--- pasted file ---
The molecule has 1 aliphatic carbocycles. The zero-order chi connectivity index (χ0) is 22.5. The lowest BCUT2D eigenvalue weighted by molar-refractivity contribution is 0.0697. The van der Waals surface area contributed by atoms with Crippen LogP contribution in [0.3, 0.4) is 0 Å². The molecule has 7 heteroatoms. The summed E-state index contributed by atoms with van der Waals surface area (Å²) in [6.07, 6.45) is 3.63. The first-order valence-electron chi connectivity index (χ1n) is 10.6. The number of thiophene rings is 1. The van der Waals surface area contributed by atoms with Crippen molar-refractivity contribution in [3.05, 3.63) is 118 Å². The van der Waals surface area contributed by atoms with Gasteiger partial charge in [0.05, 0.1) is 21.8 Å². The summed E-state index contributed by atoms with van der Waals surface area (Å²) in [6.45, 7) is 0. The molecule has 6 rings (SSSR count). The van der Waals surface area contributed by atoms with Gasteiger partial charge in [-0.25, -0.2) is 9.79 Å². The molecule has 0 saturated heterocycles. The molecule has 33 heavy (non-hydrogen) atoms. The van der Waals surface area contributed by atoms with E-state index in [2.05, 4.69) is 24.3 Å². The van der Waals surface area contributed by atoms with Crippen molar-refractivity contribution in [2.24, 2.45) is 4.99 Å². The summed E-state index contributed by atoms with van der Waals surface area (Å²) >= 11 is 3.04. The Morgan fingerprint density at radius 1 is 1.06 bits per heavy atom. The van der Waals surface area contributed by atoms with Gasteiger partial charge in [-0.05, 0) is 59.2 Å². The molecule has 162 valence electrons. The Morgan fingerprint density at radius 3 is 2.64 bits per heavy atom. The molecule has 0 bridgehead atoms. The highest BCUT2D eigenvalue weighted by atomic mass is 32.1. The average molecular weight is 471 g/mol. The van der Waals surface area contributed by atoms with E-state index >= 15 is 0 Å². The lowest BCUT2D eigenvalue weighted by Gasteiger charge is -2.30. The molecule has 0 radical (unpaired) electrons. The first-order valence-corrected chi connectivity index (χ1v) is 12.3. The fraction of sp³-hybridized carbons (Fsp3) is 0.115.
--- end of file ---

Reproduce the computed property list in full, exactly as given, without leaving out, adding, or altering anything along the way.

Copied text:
The molecule has 1 aliphatic carbocycles. The zero-order chi connectivity index (χ0) is 22.5. The lowest BCUT2D eigenvalue weighted by molar-refractivity contribution is 0.0697. The van der Waals surface area contributed by atoms with Crippen LogP contribution in [0.3, 0.4) is 0 Å². The molecule has 7 heteroatoms. The summed E-state index contributed by atoms with van der Waals surface area (Å²) in [6.07, 6.45) is 3.63. The first-order valence-electron chi connectivity index (χ1n) is 10.6. The number of thiophene rings is 1. The van der Waals surface area contributed by atoms with Crippen molar-refractivity contribution in [3.05, 3.63) is 118 Å². The van der Waals surface area contributed by atoms with Gasteiger partial charge in [0.05, 0.1) is 21.8 Å². The summed E-state index contributed by atoms with van der Waals surface area (Å²) in [6.45, 7) is 0. The molecule has 6 rings (SSSR count). The van der Waals surface area contributed by atoms with Gasteiger partial charge in [-0.25, -0.2) is 9.79 Å². The molecule has 0 saturated heterocycles. The molecule has 33 heavy (non-hydrogen) atoms. The van der Waals surface area contributed by atoms with E-state index in [2.05, 4.69) is 24.3 Å². The van der Waals surface area contributed by atoms with Crippen molar-refractivity contribution in [2.24, 2.45) is 4.99 Å². The summed E-state index contributed by atoms with van der Waals surface area (Å²) >= 11 is 3.04. The Morgan fingerprint density at radius 1 is 1.06 bits per heavy atom. The van der Waals surface area contributed by atoms with Gasteiger partial charge in [-0.05, 0) is 59.2 Å². The molecule has 162 valence electrons. The Morgan fingerprint density at radius 3 is 2.64 bits per heavy atom. The molecule has 0 bridgehead atoms. The highest BCUT2D eigenvalue weighted by atomic mass is 32.1. The average molecular weight is 471 g/mol. The van der Waals surface area contributed by atoms with E-state index >= 15 is 0 Å². The lowest BCUT2D eigenvalue weighted by Gasteiger charge is -2.30. The molecule has 0 radical (unpaired) electrons. The first-order valence-corrected chi connectivity index (χ1v) is 12.3. The fraction of sp³-hybridized carbons (Fsp3) is 0.115.